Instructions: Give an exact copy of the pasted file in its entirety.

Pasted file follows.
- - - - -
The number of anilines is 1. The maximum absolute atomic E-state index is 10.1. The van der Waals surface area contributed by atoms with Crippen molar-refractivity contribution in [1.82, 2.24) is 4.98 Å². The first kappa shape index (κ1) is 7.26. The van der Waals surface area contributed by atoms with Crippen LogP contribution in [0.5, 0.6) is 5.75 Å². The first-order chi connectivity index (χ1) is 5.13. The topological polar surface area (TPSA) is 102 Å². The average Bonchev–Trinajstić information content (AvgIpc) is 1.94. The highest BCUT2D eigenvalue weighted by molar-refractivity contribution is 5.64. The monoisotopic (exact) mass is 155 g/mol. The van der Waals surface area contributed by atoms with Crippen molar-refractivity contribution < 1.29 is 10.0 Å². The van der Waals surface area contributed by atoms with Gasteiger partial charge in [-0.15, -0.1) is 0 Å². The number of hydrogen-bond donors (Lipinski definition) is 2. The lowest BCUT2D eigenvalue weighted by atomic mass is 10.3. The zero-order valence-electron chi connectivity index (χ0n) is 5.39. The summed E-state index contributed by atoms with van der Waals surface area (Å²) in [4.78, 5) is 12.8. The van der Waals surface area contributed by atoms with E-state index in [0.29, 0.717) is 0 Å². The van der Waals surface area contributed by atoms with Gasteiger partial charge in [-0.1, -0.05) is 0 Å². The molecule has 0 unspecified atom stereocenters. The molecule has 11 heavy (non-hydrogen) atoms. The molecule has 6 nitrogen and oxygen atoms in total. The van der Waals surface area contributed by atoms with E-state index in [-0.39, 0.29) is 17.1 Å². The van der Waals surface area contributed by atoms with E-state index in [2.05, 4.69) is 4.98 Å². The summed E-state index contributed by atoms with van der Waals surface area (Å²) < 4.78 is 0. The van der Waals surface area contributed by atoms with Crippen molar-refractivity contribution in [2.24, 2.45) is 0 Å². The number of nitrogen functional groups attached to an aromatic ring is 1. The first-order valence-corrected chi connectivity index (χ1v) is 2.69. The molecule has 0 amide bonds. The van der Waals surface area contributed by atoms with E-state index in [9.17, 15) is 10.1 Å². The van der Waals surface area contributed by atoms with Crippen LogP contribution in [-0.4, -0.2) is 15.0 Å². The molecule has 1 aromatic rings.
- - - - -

The number of anilines is 1. The maximum absolute atomic E-state index is 10.1. The van der Waals surface area contributed by atoms with Crippen molar-refractivity contribution in [1.82, 2.24) is 4.98 Å². The first kappa shape index (κ1) is 7.26. The van der Waals surface area contributed by atoms with Crippen LogP contribution in [0.5, 0.6) is 5.75 Å². The first-order chi connectivity index (χ1) is 5.13. The topological polar surface area (TPSA) is 102 Å². The average Bonchev–Trinajstić information content (AvgIpc) is 1.94. The highest BCUT2D eigenvalue weighted by molar-refractivity contribution is 5.64. The monoisotopic (exact) mass is 155 g/mol. The van der Waals surface area contributed by atoms with Crippen molar-refractivity contribution < 1.29 is 10.0 Å². The van der Waals surface area contributed by atoms with Gasteiger partial charge in [-0.15, -0.1) is 0 Å². The number of hydrogen-bond donors (Lipinski definition) is 2. The lowest BCUT2D eigenvalue weighted by atomic mass is 10.3. The zero-order valence-electron chi connectivity index (χ0n) is 5.39. The summed E-state index contributed by atoms with van der Waals surface area (Å²) in [4.78, 5) is 12.8. The van der Waals surface area contributed by atoms with E-state index in [0.29, 0.717) is 0 Å². The van der Waals surface area contributed by atoms with Gasteiger partial charge in [-0.1, -0.05) is 0 Å². The molecule has 0 unspecified atom stereocenters. The molecule has 11 heavy (non-hydrogen) atoms. The molecule has 6 nitrogen and oxygen atoms in total. The van der Waals surface area contributed by atoms with E-state index in [-0.39, 0.29) is 17.1 Å². The van der Waals surface area contributed by atoms with E-state index in [2.05, 4.69) is 4.98 Å². The summed E-state index contributed by atoms with van der Waals surface area (Å²) < 4.78 is 0. The van der Waals surface area contributed by atoms with Crippen molar-refractivity contribution in [2.24, 2.45) is 0 Å². The number of nitrogen functional groups attached to an aromatic ring is 1. The first-order valence-corrected chi connectivity index (χ1v) is 2.69. The molecule has 0 amide bonds. The van der Waals surface area contributed by atoms with E-state index in [9.17, 15) is 10.1 Å². The van der Waals surface area contributed by atoms with Crippen LogP contribution in [-0.4, -0.2) is 15.0 Å². The molecule has 1 aromatic rings.